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IP Enforcement 2020 – UK Policy Paper on IP Infringement

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The UKIPO recently set out the government’s strategy over the next four years for tackling intellectual property infringement. The IP Enforcement 2020 policy paper notes that the UK has been recognised as a world leader in IP enforcement but that there are a number of challenges to address and areas to improve upon in order to tackle IP infringement and counterfeiting.

The report opens with a snazzy infographic that provides a summary of IP Enforcement related facts in the UK. The graphic highlights the contribution of the Police Intellectual Property Crime Unit (PIPCU) (over £33million of IP crime investigated, 69 arrests, £3 million of counterfeit goods seized since PIPCU’s creation) and flags up two IP enforcement operations (Operations Jasper and Pangea). The top 5 countries of origin for IPR-infringing goods are named and shamed (China, Hong Kong, India, Turkey and Pakistan) and some statistics show the UK Border Force has been involved in the detention of goods worth more than £56 million and the UKIPO has provided advice to over 4000 businesses that operate or are planning to operate abroad.

The core ambitions of the UK government are highlighted as: making UK businesses more confident in operating internationally as a result of better global IP protection; providing rights owners and users access to effective mechanisms to resolve disputes and tackle IP infringement; and to educate consumers and users on the benefits of respecting IP rights.

The issues facing the enforcement of IP are highlighted in a number of case studies that are sprinkled through the report. IPcopy’s eye was caught by a couple of these.

In the first a sportswear brand was looking to stop the movement of counterfeit training shoes. The study noted that the case provided a challenge because the goods had already been cleared into the EU by another country’s customs. As a result of EU regulations, it was not possible to UK customs to detain the counterfeits (an untapped “vote leave” argument there!) and so it was up to local Trading Standards to seize the goods.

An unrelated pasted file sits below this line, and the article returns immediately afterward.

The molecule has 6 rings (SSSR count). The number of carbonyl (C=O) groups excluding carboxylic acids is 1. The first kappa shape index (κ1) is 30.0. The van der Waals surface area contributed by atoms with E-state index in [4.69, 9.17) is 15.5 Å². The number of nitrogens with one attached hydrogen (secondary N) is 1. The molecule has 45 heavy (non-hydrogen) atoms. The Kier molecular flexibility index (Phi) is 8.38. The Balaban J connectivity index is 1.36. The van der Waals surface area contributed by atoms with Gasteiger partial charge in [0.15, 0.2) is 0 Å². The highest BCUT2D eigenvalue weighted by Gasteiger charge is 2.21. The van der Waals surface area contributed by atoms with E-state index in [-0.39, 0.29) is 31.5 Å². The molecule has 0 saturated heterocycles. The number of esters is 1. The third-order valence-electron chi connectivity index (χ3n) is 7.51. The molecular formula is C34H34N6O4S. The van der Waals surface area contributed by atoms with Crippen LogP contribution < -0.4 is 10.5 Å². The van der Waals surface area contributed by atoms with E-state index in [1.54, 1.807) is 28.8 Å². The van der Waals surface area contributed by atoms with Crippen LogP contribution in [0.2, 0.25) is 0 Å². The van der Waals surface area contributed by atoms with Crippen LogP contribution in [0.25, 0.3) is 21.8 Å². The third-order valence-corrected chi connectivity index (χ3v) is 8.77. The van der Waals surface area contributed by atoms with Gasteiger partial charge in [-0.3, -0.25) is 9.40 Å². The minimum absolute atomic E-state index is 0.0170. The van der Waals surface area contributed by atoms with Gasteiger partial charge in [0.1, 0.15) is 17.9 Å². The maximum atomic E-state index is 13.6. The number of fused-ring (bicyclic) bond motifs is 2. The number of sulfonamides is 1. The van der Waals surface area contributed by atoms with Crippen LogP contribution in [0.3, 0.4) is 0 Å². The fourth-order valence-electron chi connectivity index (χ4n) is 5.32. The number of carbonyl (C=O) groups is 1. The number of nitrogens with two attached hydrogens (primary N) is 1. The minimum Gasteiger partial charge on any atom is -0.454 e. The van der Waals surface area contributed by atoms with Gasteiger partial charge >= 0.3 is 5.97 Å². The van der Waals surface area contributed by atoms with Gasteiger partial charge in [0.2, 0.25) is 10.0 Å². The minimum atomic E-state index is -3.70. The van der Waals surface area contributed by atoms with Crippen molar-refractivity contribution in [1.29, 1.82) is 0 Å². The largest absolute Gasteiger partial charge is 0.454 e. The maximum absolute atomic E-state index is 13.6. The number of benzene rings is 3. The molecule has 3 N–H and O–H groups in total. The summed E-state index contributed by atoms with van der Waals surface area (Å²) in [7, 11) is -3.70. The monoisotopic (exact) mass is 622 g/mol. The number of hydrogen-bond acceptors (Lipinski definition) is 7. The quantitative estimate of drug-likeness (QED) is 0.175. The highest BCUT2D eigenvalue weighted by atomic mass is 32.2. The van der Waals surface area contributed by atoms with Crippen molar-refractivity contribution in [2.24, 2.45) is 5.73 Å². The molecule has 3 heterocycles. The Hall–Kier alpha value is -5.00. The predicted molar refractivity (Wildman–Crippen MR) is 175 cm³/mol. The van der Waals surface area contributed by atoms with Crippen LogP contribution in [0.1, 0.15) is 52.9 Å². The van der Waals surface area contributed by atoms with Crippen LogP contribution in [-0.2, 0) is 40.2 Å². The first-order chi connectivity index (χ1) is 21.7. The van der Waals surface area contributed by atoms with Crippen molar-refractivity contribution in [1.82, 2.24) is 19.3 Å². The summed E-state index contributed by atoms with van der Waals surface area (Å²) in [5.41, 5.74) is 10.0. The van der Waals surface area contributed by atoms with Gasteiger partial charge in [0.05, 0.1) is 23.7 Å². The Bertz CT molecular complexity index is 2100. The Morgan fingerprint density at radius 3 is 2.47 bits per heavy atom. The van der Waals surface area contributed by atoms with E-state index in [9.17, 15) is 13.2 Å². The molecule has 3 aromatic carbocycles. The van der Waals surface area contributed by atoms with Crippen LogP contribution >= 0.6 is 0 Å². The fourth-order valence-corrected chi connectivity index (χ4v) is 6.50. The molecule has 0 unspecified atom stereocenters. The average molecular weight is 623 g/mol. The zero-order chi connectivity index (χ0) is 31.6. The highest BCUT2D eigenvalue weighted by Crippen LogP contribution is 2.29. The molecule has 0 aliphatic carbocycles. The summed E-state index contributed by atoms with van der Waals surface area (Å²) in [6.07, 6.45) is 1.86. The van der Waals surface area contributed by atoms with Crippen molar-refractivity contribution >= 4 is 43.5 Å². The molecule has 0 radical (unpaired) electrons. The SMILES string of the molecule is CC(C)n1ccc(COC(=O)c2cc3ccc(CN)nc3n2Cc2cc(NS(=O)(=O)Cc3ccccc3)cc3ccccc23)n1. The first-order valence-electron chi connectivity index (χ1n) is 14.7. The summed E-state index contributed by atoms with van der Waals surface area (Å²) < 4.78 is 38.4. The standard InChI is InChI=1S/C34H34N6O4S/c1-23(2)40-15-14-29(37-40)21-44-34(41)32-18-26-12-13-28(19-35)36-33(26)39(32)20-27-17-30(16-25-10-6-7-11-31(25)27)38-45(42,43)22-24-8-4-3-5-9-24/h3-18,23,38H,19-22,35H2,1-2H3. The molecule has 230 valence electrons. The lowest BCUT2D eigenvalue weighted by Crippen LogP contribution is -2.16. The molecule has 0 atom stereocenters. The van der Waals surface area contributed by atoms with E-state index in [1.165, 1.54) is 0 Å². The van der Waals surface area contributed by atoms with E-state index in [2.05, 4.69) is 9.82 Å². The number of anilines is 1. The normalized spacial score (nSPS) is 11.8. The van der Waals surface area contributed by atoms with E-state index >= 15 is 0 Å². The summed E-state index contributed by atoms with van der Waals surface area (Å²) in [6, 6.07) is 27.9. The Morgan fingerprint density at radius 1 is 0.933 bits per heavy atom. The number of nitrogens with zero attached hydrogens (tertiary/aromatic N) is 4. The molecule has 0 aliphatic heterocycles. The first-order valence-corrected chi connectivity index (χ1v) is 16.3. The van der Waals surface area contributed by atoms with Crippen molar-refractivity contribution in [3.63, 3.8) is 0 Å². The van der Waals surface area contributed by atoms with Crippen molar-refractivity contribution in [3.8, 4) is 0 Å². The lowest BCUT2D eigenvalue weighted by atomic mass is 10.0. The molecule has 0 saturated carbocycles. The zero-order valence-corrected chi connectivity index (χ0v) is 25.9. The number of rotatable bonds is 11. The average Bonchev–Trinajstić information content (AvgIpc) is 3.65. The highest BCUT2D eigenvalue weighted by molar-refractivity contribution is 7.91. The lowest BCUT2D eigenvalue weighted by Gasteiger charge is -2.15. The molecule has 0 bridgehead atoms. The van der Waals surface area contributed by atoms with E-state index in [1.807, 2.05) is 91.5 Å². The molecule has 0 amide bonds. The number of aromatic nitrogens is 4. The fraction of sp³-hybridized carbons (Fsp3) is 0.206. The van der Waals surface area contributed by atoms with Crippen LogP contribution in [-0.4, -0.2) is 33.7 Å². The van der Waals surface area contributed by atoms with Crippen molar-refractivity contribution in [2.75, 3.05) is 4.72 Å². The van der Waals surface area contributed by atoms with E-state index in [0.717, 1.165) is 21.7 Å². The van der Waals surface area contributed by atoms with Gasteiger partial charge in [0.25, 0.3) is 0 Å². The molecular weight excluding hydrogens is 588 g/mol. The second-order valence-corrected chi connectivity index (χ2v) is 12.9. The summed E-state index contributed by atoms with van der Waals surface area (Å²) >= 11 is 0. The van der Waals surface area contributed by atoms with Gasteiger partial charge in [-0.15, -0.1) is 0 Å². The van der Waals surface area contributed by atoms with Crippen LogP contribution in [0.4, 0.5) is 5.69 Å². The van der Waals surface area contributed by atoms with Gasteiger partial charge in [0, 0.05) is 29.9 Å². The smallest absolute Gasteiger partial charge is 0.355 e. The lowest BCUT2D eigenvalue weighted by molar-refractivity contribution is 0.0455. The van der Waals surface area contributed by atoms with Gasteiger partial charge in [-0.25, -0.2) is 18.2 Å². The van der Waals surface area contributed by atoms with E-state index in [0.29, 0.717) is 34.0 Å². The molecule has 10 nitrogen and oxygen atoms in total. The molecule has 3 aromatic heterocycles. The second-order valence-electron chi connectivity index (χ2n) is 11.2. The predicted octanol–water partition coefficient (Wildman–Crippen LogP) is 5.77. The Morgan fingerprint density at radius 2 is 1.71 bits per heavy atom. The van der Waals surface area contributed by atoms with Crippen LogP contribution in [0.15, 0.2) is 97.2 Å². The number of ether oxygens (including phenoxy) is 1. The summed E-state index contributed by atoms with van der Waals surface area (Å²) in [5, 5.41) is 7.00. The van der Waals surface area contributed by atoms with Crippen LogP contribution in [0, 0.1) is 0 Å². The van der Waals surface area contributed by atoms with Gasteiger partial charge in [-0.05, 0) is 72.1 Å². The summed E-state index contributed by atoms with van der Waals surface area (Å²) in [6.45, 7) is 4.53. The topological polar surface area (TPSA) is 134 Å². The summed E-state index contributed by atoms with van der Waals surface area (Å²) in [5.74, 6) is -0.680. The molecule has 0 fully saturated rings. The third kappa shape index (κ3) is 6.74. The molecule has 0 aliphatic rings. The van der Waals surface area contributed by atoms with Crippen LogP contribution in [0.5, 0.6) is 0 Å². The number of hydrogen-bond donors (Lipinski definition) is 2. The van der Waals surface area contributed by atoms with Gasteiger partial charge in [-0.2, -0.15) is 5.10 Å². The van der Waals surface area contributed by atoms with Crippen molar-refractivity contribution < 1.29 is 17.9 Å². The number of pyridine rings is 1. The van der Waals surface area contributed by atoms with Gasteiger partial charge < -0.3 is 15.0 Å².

In the second case study a man in Birmingham was sentenced to two years for copyright infringement relating to the sale of counterfeit DVDs. The investigation was undertaken jointly by PIPCU and the Federation Against Copyright Theft (FACT) following a tip off from Crimestoppers. Of interest to IPcopy was the fact that the most expensive item listed in the collection was the then current season of NCIS at £69. IPcopy notes that based on the per-episode costs of Amazon and iTunes streaming services this doesn’t actually appear to offer any financial saving!

The number of different organisations involved with IP enforcement highlights how complex the situation is and the report provides a number of objectives to educate consumers, ensure the legal framework is in place for enforcing rights, provide easy routes to access legal content and to engage at local and national levels.

The objectives include making the online world somewhere for legitimate activity, tackling the trade in counterfeit goods (the UKIPO has a key role to play in this area), improving the legal framework (all existing legal options for IP enforcement are to be comprehensively reviewed apparently to ensure they are effective and consistent. Additional legislation will be considered to tackle companies that warehouse and pack counterfeit goods and also to address issues with illegal streaming via set top boxes), increasing education, awareness and respect for IP, increasing international engagement and improving the evidence base for IP enforcement policy (on this last point it is noted in the report that the true scale of IP infringement is unknown as many TM, copyright and design cases are prosecuted under fraud legislation and are not therefore recorded as IP crimes).

The report ends by noting that the immediate focus of work will be in Europe to try and influence the current review of the IP Enforcement Directive. The report also states that it is hoped that the UK can make use of its Presidency of the Council of the EU in the latter half of 2017. Following the EU referendum however it is noted that the UK has passed on its scheduled presidency.

Mark Richardson 3 August 2016


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